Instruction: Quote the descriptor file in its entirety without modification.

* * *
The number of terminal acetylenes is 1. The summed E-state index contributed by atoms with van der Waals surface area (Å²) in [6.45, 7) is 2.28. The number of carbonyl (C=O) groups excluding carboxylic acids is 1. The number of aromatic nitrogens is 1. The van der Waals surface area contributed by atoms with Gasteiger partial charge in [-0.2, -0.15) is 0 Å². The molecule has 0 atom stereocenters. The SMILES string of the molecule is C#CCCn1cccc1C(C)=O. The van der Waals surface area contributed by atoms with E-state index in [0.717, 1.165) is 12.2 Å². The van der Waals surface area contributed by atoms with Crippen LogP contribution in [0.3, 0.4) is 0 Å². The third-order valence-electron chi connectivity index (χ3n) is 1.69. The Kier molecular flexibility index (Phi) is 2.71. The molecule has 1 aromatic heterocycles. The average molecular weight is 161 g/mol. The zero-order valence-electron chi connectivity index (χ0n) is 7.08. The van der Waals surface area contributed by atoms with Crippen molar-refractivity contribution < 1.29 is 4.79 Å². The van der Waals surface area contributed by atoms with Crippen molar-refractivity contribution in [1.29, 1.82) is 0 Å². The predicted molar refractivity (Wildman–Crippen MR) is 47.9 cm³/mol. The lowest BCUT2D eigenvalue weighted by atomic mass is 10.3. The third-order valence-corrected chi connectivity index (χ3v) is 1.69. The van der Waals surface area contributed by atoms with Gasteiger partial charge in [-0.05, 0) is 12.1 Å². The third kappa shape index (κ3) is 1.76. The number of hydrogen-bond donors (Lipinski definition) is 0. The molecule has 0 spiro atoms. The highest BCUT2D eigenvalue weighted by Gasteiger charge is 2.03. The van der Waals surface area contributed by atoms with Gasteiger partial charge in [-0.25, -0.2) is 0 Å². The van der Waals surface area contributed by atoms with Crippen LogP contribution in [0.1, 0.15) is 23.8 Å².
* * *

The number of terminal acetylenes is 1. The summed E-state index contributed by atoms with van der Waals surface area (Å²) in [6.45, 7) is 2.28. The number of carbonyl (C=O) groups excluding carboxylic acids is 1. The number of aromatic nitrogens is 1. The van der Waals surface area contributed by atoms with Gasteiger partial charge in [-0.2, -0.15) is 0 Å². The molecule has 0 atom stereocenters. The SMILES string of the molecule is C#CCCn1cccc1C(C)=O. The van der Waals surface area contributed by atoms with E-state index in [0.717, 1.165) is 12.2 Å². The van der Waals surface area contributed by atoms with Crippen LogP contribution in [0.3, 0.4) is 0 Å². The third-order valence-electron chi connectivity index (χ3n) is 1.69. The Kier molecular flexibility index (Phi) is 2.71. The molecule has 1 aromatic heterocycles. The average molecular weight is 161 g/mol. The zero-order valence-electron chi connectivity index (χ0n) is 7.08. The van der Waals surface area contributed by atoms with Crippen molar-refractivity contribution < 1.29 is 4.79 Å². The van der Waals surface area contributed by atoms with Crippen molar-refractivity contribution in [1.29, 1.82) is 0 Å². The predicted molar refractivity (Wildman–Crippen MR) is 47.9 cm³/mol. The lowest BCUT2D eigenvalue weighted by atomic mass is 10.3. The third-order valence-corrected chi connectivity index (χ3v) is 1.69. The van der Waals surface area contributed by atoms with Gasteiger partial charge in [-0.05, 0) is 12.1 Å². The third kappa shape index (κ3) is 1.76. The number of hydrogen-bond donors (Lipinski definition) is 0. The molecule has 0 spiro atoms. The highest BCUT2D eigenvalue weighted by Gasteiger charge is 2.03. The van der Waals surface area contributed by atoms with Gasteiger partial charge in [-0.25, -0.2) is 0 Å². The van der Waals surface area contributed by atoms with Crippen LogP contribution in [0.1, 0.15) is 23.8 Å².